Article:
For the first time, scientists have developed an early warning system to predict the risk of dengue infections for the 553 microregions of Brazil during the football World Cup. The estimates, published in The Lancet Infectious Diseases, show that the chance of a dengue outbreak is enough of a possibility to warrant a high-alert warning in the three northeastern venues (Natal, Fortaleza, and Recife) but is likely to be generally low in all 12 host cities.
Dengue is a viral infection that is transmitted between humans by Aedes aegypti mosquitoes. In some cases, it causes life-threatening illness. There are currently no licensed vaccines or treatments against dengue.
So far this century, Brazil has recorded more cases of dengue fever than anywhere else in the world, with more than 7 million cases reported between 2000 and 2013.
“Recent concerns about dengue fever in Brazil during the World Cup have made dramatic headlines, but these estimates have been based solely on averages of past dengue cases. The possibility of a large dengue fever outbreak during the World Cup, capable of infecting visitors and spreading dengue back to their country of origin, depends on a combination of many factors, including large numbers of mosquitoes, a susceptible population, and a high rate of mosquito-human contact”, explains lead author Dr Rachel Lowe from the Catalan Institute of Climate Sciences in Barcelona, Spain.
In particular, climate has an important effect on dengue transmission in epidemic-prone areas where temperature and rainfall drive both mosquito and virus transmission dynamics. The risk of an epidemic increases shortly after a season of heavy rainfall, as occurred in the Amazon during the summer in Brazil.
“Our aim was to take the available evidence on real-time seasonal rainfall and temperature forecasts, transmission dynamics, and social and environmental variables (e.g., urbanisation), and combine it with the latest in mapping and mathematical modelling to produce robust risk estimates for the 12 host cities where matches will be played”, says Dr Lowe.*
The researchers estimate little risk of dengue outbreaks during the forthcoming World Cup period in the southern and central capitals of Brasília, Cuiabá, Curitiba, Porto Alegre, and São Paulo. However, they predict that there is some chance of dengue risk exceeding medium levels in Rio de Janeiro, Belo Horizonte, Salvador and Manaus. The three cities with the highest risk are Natal, Fortaleza, and Recife, although the risk still remains relatively low.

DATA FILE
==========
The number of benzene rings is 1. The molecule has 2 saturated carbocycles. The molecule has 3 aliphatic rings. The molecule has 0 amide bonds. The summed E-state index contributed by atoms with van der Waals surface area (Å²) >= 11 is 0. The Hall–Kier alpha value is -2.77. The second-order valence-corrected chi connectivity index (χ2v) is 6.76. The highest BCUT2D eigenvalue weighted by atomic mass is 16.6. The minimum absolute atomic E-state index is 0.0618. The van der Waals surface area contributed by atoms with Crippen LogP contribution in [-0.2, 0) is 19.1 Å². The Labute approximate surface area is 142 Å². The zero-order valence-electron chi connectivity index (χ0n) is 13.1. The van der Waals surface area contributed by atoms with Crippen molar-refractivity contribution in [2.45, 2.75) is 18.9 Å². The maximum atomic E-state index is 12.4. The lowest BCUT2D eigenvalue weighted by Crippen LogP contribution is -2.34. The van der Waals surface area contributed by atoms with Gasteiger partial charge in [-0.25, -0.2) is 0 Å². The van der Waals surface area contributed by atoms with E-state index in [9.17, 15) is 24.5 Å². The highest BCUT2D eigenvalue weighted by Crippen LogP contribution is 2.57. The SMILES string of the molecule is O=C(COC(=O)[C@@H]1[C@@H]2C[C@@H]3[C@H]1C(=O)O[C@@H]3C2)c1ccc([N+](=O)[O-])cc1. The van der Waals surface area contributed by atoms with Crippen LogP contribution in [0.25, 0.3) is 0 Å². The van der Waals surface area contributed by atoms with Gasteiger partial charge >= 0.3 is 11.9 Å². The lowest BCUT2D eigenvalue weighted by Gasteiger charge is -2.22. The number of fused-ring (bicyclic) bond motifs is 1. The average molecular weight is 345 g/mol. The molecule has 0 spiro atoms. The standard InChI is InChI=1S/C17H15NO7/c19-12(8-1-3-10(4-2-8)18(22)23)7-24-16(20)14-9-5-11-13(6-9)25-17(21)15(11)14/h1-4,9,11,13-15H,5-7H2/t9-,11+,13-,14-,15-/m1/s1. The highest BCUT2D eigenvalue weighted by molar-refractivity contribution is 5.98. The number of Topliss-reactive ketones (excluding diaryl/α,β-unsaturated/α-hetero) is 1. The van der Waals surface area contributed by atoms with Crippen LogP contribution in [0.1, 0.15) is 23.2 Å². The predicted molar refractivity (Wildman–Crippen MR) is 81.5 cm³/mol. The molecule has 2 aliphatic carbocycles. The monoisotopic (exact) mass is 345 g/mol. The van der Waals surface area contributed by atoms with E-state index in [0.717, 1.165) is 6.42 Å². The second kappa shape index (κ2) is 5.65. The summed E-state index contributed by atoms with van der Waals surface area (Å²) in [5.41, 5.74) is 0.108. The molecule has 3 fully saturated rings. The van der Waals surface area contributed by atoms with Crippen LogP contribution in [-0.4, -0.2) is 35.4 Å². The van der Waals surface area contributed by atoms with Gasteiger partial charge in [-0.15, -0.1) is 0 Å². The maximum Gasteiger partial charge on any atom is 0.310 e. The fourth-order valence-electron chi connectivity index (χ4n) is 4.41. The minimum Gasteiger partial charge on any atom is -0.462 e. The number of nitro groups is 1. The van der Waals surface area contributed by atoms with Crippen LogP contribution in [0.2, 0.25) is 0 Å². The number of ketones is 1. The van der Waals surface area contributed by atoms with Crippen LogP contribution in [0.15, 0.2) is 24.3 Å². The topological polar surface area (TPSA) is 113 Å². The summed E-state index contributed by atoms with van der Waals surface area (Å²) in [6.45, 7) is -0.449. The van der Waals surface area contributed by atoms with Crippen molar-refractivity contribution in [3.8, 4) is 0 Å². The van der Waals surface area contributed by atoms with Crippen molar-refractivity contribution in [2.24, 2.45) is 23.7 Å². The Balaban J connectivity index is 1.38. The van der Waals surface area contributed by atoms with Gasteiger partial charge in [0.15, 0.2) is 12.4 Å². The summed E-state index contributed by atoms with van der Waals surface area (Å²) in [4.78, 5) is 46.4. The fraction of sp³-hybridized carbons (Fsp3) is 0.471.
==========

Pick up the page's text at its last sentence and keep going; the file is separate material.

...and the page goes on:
According to Dr Lowe, “The ability to provide early warnings of dengue epidemics at the microregion level, three months in advance, is invaluable for reducing or containing an epidemic and will give local authorities the time to combat mosquito populations in those cities with a greater chance of dengue outbreaks.”
Writing in a linked Comment, David Harley and Elvina Viennet from the Australian National University in Canberra, Australia say, “Travellers, particularly those attending matches in high-risk cities, identified as Recife, Fortaleza, and Natal by Lowe and colleagues, might return home with dengue… Those who return home unwell will seek treatment. Doctors must be aware of causes for febrile illness in World Cup spectators… We expect that few spectators will originate from tropical low-income and middle-income countries, and those who do will probably be wealthy, able to access good medical care, and likely to protect themselves from mosquito bites. Even in those who infect mosquitoes on their return, most will live in dengue endemic countries where the introduction of Brazilian dengue virus will make little difference to local epidemiology. Perhaps a few will return to tropical centres in wealthy countries where A aegypti is present but where the incidence of dengue is low. One such example is Cairns in far north Queensland, Australia, where dengue epidemics causally linked to, but geographically distant from, the World Cup in Brazil are possible.”